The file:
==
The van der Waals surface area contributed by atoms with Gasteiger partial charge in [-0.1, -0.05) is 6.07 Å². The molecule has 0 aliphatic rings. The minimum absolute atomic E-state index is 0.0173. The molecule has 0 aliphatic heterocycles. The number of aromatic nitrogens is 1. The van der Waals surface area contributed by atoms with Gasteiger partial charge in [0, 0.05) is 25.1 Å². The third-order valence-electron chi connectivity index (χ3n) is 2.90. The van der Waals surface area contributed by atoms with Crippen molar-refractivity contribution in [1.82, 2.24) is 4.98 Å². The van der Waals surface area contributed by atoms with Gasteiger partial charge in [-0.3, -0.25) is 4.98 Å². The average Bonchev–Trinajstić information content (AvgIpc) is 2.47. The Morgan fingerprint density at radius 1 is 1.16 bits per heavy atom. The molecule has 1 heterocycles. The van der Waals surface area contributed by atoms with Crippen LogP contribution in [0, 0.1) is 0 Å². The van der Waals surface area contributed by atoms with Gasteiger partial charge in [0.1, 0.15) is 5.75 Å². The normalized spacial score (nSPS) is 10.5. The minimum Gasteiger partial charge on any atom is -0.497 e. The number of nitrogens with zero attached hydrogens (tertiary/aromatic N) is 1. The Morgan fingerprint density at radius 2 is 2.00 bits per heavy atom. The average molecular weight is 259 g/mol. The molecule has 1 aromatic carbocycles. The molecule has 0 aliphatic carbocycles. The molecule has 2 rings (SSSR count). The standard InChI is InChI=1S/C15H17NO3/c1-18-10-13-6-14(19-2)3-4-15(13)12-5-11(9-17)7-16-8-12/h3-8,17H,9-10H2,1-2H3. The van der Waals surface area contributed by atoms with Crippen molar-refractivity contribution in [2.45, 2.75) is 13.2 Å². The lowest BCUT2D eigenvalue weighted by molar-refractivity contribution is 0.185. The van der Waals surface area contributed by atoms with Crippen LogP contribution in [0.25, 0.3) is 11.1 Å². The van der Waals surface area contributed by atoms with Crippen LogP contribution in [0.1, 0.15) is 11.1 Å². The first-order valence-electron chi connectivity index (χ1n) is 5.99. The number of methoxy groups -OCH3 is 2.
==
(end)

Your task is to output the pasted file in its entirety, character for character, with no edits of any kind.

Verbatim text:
The van der Waals surface area contributed by atoms with Gasteiger partial charge in [-0.1, -0.05) is 6.07 Å². The molecule has 0 aliphatic rings. The minimum absolute atomic E-state index is 0.0173. The molecule has 0 aliphatic heterocycles. The number of aromatic nitrogens is 1. The van der Waals surface area contributed by atoms with Gasteiger partial charge in [0, 0.05) is 25.1 Å². The third-order valence-electron chi connectivity index (χ3n) is 2.90. The van der Waals surface area contributed by atoms with Crippen molar-refractivity contribution in [1.82, 2.24) is 4.98 Å². The van der Waals surface area contributed by atoms with Gasteiger partial charge in [-0.3, -0.25) is 4.98 Å². The average Bonchev–Trinajstić information content (AvgIpc) is 2.47. The Morgan fingerprint density at radius 1 is 1.16 bits per heavy atom. The molecule has 1 heterocycles. The van der Waals surface area contributed by atoms with Crippen LogP contribution in [0, 0.1) is 0 Å². The van der Waals surface area contributed by atoms with Gasteiger partial charge in [0.1, 0.15) is 5.75 Å². The normalized spacial score (nSPS) is 10.5. The minimum Gasteiger partial charge on any atom is -0.497 e. The number of nitrogens with zero attached hydrogens (tertiary/aromatic N) is 1. The Morgan fingerprint density at radius 2 is 2.00 bits per heavy atom. The average molecular weight is 259 g/mol. The molecule has 1 aromatic carbocycles. The molecule has 0 aliphatic carbocycles. The molecule has 2 rings (SSSR count). The standard InChI is InChI=1S/C15H17NO3/c1-18-10-13-6-14(19-2)3-4-15(13)12-5-11(9-17)7-16-8-12/h3-8,17H,9-10H2,1-2H3. The van der Waals surface area contributed by atoms with Crippen molar-refractivity contribution in [2.45, 2.75) is 13.2 Å². The lowest BCUT2D eigenvalue weighted by molar-refractivity contribution is 0.185. The van der Waals surface area contributed by atoms with Crippen LogP contribution in [0.25, 0.3) is 11.1 Å². The van der Waals surface area contributed by atoms with Crippen LogP contribution in [0.1, 0.15) is 11.1 Å². The first-order valence-electron chi connectivity index (χ1n) is 5.99. The number of methoxy groups -OCH3 is 2.